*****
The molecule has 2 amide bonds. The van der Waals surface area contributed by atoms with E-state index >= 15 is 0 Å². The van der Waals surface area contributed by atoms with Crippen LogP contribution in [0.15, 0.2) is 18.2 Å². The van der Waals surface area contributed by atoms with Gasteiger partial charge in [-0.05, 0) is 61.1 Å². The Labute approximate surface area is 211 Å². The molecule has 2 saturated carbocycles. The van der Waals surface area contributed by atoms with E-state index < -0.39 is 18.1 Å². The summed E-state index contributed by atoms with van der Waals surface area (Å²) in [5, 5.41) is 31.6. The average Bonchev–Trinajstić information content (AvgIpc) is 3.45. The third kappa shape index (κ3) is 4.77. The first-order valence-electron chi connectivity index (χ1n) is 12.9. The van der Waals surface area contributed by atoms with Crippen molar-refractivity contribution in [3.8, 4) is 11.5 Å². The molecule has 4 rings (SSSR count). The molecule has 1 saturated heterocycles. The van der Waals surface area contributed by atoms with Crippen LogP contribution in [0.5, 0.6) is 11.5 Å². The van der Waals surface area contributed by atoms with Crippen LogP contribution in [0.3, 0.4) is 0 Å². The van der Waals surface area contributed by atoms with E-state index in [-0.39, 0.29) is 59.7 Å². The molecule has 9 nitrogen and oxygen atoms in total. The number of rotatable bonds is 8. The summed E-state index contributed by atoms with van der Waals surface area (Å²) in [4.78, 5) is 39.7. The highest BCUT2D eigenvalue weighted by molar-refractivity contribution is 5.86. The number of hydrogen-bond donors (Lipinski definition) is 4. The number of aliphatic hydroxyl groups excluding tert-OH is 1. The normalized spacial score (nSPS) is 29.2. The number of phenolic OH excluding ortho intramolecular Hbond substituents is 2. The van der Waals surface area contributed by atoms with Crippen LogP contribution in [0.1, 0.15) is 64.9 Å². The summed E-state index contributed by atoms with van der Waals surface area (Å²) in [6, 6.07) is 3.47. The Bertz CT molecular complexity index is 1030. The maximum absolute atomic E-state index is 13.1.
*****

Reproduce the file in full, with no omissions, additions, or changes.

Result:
The molecule has 2 amide bonds. The van der Waals surface area contributed by atoms with E-state index >= 15 is 0 Å². The van der Waals surface area contributed by atoms with Crippen LogP contribution in [0.15, 0.2) is 18.2 Å². The van der Waals surface area contributed by atoms with Gasteiger partial charge in [-0.05, 0) is 61.1 Å². The Labute approximate surface area is 211 Å². The molecule has 2 saturated carbocycles. The van der Waals surface area contributed by atoms with E-state index < -0.39 is 18.1 Å². The summed E-state index contributed by atoms with van der Waals surface area (Å²) in [5, 5.41) is 31.6. The average Bonchev–Trinajstić information content (AvgIpc) is 3.45. The third kappa shape index (κ3) is 4.77. The first-order valence-electron chi connectivity index (χ1n) is 12.9. The van der Waals surface area contributed by atoms with Crippen molar-refractivity contribution in [3.8, 4) is 11.5 Å². The molecule has 4 rings (SSSR count). The molecule has 1 saturated heterocycles. The van der Waals surface area contributed by atoms with Crippen LogP contribution in [0.5, 0.6) is 11.5 Å². The van der Waals surface area contributed by atoms with Crippen LogP contribution in [0.3, 0.4) is 0 Å². The van der Waals surface area contributed by atoms with E-state index in [-0.39, 0.29) is 59.7 Å². The molecule has 9 nitrogen and oxygen atoms in total. The number of rotatable bonds is 8. The summed E-state index contributed by atoms with van der Waals surface area (Å²) in [4.78, 5) is 39.7. The highest BCUT2D eigenvalue weighted by molar-refractivity contribution is 5.86. The number of hydrogen-bond donors (Lipinski definition) is 4. The number of aliphatic hydroxyl groups excluding tert-OH is 1. The normalized spacial score (nSPS) is 29.2. The number of phenolic OH excluding ortho intramolecular Hbond substituents is 2. The van der Waals surface area contributed by atoms with Crippen LogP contribution in [0.1, 0.15) is 64.9 Å². The summed E-state index contributed by atoms with van der Waals surface area (Å²) in [6, 6.07) is 3.47. The Bertz CT molecular complexity index is 1030. The maximum absolute atomic E-state index is 13.1.